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6 Articles in Volume 1, Issue #3
Breaking Down the Barriers of Pain: Part 3
CES: A Practical Protocol for theTreatment of Pain
New Directions
Pharmaceutical Therapies
The Neural Plasticity Model of Fibromyalgia Theory, Assessment, and Treatment: Part 1

Breaking Down the Barriers of Pain: Part 3

Part three of this series discusses clinical presentation, exam, and treatment options for a variety of conditions.
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Nerve Compression, Nerve Root

Clinical presentation: The presenting symptom of disc herniation with root compression is a radicular, dermatomal pattern of pain and paresthesias (numbness and tingling). The onset is typically associated with a specific event such as lifting a heavy object or sudden bending or twisting.

Exam: Classically the exam should show root specific changes in at least sensation, if not strength and reflexes, but once again this is the exception not the rule. Most patients with MRI documented root compression have no strength or reflex changes.

Tests: In contrast to AHCPR guidelines, any patient with a radicular pattern of pain should have an MRI within six weeks of onset, especially if the symptoms are progressing, even in the absence of examination findings. An EMG-NCV is rarely helpful.

Treatment: It is likely the MRI will be abnormal since 70 percent of the healthy adult population has bulges or herniations without root compression. If the MRI shows no root compression then either the patient has a residual radiculopathy and the source of compression or damage is no longer present, or the pain is not radicular. For instance, muscle pain associated with piriformis or thoracic outlet syndromes can be confused with radiculopathy.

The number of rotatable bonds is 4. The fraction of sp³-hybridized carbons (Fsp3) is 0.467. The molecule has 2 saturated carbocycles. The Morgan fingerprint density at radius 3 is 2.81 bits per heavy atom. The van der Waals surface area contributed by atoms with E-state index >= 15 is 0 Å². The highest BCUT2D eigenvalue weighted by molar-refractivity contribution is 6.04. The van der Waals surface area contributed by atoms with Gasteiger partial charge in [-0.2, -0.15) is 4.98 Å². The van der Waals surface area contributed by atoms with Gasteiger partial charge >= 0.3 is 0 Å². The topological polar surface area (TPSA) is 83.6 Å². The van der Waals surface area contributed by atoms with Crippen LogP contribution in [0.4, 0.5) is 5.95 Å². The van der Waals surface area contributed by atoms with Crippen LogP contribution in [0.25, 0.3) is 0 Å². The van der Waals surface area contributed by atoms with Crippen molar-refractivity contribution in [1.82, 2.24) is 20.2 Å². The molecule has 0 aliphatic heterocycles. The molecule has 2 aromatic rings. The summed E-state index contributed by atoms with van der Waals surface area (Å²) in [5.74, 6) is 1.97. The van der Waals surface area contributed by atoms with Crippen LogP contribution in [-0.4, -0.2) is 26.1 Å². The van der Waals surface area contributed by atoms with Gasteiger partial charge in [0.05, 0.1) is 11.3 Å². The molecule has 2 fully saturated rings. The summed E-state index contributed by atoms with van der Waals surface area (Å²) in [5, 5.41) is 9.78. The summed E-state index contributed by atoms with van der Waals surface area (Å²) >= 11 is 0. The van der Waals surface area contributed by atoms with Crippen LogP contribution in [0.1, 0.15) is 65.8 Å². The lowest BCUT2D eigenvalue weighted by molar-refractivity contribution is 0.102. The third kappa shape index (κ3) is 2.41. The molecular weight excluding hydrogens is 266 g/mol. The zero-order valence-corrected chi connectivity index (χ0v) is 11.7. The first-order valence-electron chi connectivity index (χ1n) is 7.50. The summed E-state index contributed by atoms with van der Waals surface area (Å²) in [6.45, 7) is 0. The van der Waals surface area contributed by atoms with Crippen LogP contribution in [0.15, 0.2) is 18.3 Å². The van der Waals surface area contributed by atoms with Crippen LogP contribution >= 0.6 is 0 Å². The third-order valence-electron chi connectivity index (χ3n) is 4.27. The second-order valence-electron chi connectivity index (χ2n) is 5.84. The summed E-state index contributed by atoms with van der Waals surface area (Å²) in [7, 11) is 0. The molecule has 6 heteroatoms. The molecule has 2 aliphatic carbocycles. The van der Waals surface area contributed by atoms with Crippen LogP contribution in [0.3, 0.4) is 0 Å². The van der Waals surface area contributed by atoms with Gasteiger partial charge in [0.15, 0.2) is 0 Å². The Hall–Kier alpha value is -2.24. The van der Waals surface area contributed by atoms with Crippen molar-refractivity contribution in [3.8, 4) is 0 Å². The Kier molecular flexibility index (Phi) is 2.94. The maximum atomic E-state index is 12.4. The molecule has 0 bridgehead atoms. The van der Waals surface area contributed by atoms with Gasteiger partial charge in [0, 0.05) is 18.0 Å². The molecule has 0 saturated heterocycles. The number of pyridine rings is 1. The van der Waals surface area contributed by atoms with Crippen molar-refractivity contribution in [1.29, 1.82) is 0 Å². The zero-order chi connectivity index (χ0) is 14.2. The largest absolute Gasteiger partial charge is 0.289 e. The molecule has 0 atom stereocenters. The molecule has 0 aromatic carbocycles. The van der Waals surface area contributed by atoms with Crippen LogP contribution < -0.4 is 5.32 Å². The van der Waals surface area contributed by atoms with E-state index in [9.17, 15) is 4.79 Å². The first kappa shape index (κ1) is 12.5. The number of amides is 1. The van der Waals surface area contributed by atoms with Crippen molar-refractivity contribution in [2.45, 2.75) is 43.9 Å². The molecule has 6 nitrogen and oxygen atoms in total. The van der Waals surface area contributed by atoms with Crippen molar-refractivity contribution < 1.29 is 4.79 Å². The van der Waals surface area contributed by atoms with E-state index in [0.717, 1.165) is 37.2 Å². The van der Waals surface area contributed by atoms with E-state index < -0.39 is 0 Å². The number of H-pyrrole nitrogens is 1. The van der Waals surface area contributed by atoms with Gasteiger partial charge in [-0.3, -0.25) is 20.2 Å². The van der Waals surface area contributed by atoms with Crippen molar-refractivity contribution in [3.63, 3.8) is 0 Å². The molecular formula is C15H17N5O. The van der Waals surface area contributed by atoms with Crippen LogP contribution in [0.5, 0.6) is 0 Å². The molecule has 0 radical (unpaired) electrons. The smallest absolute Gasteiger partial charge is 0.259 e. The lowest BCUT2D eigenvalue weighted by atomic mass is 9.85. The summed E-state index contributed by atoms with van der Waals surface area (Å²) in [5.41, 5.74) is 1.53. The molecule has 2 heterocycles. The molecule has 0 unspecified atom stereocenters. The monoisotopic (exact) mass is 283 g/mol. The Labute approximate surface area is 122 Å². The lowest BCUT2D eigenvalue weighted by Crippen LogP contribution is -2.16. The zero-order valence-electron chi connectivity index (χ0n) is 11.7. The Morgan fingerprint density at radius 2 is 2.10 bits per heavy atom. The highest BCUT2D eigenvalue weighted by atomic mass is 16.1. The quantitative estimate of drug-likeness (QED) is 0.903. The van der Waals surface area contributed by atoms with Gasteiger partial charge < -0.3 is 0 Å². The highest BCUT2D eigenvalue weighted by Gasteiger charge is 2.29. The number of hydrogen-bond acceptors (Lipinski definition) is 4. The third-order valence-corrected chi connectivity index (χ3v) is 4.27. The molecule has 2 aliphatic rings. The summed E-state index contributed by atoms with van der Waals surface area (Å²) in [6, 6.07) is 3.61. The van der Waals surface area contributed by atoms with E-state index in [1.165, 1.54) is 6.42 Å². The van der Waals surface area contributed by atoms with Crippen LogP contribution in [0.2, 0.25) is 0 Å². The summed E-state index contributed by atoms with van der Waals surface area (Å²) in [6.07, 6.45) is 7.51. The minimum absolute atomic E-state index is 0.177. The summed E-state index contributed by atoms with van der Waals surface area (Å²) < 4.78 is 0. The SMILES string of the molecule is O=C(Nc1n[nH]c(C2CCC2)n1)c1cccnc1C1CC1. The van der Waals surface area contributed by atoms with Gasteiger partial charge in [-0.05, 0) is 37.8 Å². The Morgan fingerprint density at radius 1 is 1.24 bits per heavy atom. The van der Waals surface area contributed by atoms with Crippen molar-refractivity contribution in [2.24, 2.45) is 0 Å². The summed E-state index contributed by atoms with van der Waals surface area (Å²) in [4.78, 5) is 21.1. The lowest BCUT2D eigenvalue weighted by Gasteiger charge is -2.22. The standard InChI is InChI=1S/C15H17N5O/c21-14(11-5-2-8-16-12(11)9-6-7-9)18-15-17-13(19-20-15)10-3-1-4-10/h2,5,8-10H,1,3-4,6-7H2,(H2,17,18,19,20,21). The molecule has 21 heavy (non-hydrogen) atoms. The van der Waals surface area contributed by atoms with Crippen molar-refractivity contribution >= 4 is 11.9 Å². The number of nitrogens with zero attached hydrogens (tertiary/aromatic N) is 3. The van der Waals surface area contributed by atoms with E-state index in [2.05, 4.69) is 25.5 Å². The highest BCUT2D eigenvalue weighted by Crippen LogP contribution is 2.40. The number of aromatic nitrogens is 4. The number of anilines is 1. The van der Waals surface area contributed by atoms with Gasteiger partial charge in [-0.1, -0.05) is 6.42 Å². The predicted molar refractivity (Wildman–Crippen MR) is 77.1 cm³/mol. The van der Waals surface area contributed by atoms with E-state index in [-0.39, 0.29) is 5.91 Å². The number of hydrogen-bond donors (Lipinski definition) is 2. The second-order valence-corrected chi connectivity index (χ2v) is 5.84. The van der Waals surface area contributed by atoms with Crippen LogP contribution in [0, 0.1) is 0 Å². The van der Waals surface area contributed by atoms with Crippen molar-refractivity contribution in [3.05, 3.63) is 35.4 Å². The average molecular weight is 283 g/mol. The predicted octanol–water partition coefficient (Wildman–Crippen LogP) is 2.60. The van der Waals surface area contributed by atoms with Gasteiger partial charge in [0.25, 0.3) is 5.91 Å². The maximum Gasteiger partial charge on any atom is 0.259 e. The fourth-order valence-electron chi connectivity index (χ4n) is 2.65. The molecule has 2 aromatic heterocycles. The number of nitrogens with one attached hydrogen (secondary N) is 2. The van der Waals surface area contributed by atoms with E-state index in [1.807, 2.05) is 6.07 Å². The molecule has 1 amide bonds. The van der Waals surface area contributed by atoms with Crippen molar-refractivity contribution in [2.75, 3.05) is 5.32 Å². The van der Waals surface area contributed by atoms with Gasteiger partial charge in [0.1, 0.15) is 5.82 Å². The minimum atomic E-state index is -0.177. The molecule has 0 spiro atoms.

If the patient has a radicular pattern of pain and/or paresthesia that has persisted for more than six weeks, an MRI should be performed to identify nerve or root compression. This is true even in the absence of “objective findings” such as weakness, reflex asymmetry, or sensory loss. If the MRI shows disc herniation with nerve root compression, consistent with the dermatome of pain, the goal is to allow enough time for the swelling to reduce and take the pressure off the nerve, but not to wait so long that the nerve root becomes permanently damaged by the on-going root compression. The patient should be seen every two to three weeks. If the pain and paresthesias are improving, one waits; if worsening or unchanged, then decompression should proceed. There is no evidence nor compelling logic that physical therapy can decompress MRI-proven disc herniation with root compression.

Nerve Compression, Peripheral Nerve

Clinical presentation: True carpal tunnel syndrome (CTS) is the prototypical nerve compression syndrome and is widely over-diagnosed. Most patients with this diagnosis actually have either epicondylitis or repetitive (muscle) strain. In true CTS the pain and paresthesias should be in the median nerve distribution, i.e., the palmar surface of the thumb, index, middle, and half the fourth finger.

Exam: Exam is typically normal, although in severe cases, thenar atrophy and sensory loss can be found. A positive Tinel's is helpful in confirming the diagnosis.

Tests: An EMG-NCV should be performed. It can confirm the diagnosis and document the severity of nerve compression. However, it can also be normal in mild cases.